You can’t say you weren’t warned. Cyril Pedrosa’s Three Shadows (First Second) opens with a beautifully sad poem by Deborah Garrison, and the creator’s biography announces that the book was “born out of the agony of watching his close friends’ child die very young.” It’s a bit of an over-preparation, as Pedrosa frames that tragedy as a parable and illustrates it in a friendly, fanciful style.
He also avoids some pitfalls common to both the material and his approach to it. The central message of this kind of story – that the death of a child is hard to accept – is so obvious that it doesn’t even need to be argued. How, then, do you move your audience beyond simply prodding their shared anxieties and commonly held values? And when you dress that tragedy as a fable, how do you avoid flattening the experience even further?
Pedrosa manages by giving specificity to the family’s dynamic. They aren’t just Father, Mother, and Child. Louis, Lise and Joachim have routines and private jokes, and Pedrosa gives their life on a farm in the countryside easy, believable warmth. I liked them individually and as a unit before I was drawn into their misfortunes. That makes a difference, though the effect is more fleeting than it should be.
Anyway, the plot: one day, Joachim sees three shadowy riders on the hill near their house. They fill him with anxiety that transfers to his parents as the shadows appear again and again. Louis goes into defense mode, and Lise tries to find out why the shadows have come. When she learns the answer, the parents experience a philosophical divide. Lise would like to cherish whatever time Joachim has left, but Louis panics and tries to take his son into hiding.
That argument – mournful acceptance versus a likely futile fight against the inevitable – could have made for a fascinating comic all on its own. I’m not sure that the book benefits from Pedrosa’s choice to focus on the father’s resistance. It marginalizes Lise, and it’s impossible to not resent Louis for robbing her of the scant time she has left with her son. Pedrosa is clearly conscious of that result, but I’m never fully persuaded that Louis did what he had to do or that the sequences that follow are sufficient compensation for Lise’s absence from the narrative.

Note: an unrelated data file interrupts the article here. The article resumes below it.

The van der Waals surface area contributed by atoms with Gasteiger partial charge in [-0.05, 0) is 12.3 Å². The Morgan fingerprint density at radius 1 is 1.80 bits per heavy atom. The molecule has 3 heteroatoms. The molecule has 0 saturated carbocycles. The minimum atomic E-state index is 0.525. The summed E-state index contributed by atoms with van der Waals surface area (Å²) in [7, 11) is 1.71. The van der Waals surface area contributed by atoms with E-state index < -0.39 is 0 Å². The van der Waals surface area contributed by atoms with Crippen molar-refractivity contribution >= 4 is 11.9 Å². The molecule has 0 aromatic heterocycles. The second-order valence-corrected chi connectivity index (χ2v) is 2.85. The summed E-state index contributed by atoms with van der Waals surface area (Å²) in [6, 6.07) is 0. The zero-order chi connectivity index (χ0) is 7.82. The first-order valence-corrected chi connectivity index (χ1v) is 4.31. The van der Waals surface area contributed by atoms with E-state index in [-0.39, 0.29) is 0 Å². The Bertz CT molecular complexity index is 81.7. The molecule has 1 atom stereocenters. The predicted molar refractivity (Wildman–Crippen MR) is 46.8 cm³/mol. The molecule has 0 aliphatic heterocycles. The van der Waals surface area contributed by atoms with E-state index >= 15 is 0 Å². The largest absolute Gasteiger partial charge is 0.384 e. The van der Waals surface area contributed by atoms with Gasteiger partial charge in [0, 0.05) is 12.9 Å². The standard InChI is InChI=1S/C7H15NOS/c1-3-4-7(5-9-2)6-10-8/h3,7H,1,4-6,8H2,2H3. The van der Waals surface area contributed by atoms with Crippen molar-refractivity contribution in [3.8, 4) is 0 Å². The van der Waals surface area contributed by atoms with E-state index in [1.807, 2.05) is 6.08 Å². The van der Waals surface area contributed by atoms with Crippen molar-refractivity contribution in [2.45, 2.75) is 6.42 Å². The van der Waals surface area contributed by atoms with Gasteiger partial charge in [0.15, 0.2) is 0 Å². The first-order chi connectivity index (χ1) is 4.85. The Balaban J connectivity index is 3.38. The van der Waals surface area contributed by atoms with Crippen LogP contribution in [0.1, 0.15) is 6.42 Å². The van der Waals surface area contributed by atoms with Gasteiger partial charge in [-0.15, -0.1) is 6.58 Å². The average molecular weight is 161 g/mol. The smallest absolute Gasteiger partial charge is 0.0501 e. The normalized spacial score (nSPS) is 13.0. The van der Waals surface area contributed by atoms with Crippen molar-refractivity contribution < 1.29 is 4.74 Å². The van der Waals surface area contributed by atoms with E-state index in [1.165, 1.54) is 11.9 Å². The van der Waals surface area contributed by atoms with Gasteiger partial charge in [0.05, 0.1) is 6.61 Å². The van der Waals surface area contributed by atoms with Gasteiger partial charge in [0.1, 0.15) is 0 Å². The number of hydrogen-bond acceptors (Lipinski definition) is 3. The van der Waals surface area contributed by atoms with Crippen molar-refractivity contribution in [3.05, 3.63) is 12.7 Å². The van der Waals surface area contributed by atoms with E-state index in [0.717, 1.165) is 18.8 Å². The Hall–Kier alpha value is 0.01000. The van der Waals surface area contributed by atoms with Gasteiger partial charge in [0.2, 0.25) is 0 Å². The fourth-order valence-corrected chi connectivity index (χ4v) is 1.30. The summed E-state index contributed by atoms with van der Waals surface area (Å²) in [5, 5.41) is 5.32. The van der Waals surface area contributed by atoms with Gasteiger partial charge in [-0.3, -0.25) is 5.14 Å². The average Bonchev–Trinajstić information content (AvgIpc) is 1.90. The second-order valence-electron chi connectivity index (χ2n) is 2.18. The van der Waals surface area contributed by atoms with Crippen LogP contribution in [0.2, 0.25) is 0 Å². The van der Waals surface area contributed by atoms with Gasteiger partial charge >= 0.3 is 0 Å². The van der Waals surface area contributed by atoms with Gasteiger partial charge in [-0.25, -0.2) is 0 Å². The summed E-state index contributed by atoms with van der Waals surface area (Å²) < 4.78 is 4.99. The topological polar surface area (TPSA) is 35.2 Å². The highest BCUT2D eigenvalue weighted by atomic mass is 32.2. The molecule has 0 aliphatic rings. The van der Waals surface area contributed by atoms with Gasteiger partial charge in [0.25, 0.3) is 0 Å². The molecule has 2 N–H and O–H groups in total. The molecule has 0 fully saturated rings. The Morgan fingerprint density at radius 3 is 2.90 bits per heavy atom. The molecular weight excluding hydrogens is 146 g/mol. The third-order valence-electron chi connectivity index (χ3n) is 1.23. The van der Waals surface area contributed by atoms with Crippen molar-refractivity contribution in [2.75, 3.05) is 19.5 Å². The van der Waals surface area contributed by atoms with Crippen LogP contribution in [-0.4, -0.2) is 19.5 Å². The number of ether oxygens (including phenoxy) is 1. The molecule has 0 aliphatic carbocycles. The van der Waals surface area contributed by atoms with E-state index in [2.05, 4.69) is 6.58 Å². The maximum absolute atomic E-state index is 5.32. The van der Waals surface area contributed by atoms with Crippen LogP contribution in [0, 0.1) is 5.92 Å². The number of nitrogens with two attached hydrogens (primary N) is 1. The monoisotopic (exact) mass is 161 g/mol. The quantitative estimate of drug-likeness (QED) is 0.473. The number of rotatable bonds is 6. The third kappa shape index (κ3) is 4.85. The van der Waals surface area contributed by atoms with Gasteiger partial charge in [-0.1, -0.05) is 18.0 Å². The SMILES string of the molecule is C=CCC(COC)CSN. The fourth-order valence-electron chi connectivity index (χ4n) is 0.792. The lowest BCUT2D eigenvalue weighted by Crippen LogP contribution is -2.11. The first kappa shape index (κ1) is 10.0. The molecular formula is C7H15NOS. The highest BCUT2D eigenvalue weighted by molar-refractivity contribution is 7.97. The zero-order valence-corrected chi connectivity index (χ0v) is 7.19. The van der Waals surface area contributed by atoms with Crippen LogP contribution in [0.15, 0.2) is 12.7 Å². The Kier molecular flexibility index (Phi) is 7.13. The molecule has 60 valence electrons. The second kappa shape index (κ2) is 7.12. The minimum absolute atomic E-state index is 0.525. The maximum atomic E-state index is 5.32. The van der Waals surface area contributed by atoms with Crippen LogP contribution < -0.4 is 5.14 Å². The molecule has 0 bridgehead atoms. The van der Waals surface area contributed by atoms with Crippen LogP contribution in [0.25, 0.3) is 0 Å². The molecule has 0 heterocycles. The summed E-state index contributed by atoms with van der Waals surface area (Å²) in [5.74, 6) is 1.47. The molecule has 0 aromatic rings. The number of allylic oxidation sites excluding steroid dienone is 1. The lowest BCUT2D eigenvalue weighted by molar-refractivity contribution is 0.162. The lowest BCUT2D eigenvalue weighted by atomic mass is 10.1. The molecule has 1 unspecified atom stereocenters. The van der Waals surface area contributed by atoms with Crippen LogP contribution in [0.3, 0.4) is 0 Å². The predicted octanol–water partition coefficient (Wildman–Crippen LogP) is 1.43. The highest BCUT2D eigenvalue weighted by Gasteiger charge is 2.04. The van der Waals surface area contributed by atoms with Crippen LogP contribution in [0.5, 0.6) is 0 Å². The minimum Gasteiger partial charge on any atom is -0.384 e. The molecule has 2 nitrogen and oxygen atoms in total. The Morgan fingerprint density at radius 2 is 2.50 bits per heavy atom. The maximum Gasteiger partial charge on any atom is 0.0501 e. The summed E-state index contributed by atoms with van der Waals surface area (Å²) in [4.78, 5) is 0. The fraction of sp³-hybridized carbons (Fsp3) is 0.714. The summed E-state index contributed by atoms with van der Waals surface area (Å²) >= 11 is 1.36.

When the book takes that turn, Louis’s struggle becomes a sort of ambient backdrop for treachery and disaster that never fully connect with the more compelling themes that Pedrosa established earlier. These sequences are beautifully drawn, and they have emotional punch, but they didn’t cohere into a whole story for me. Pedrosa is a marvelously skilled illustrator and a potent storyteller moment to moment; no chapter of Three Shadows is anything close to a waste of time, but the last half of the book never becomes the transforming quest that seemed to have been intended. It just confirms that Lise was right all along, but it never rewards her for that.
(This review is based on a complimentary copy provided by the publisher.)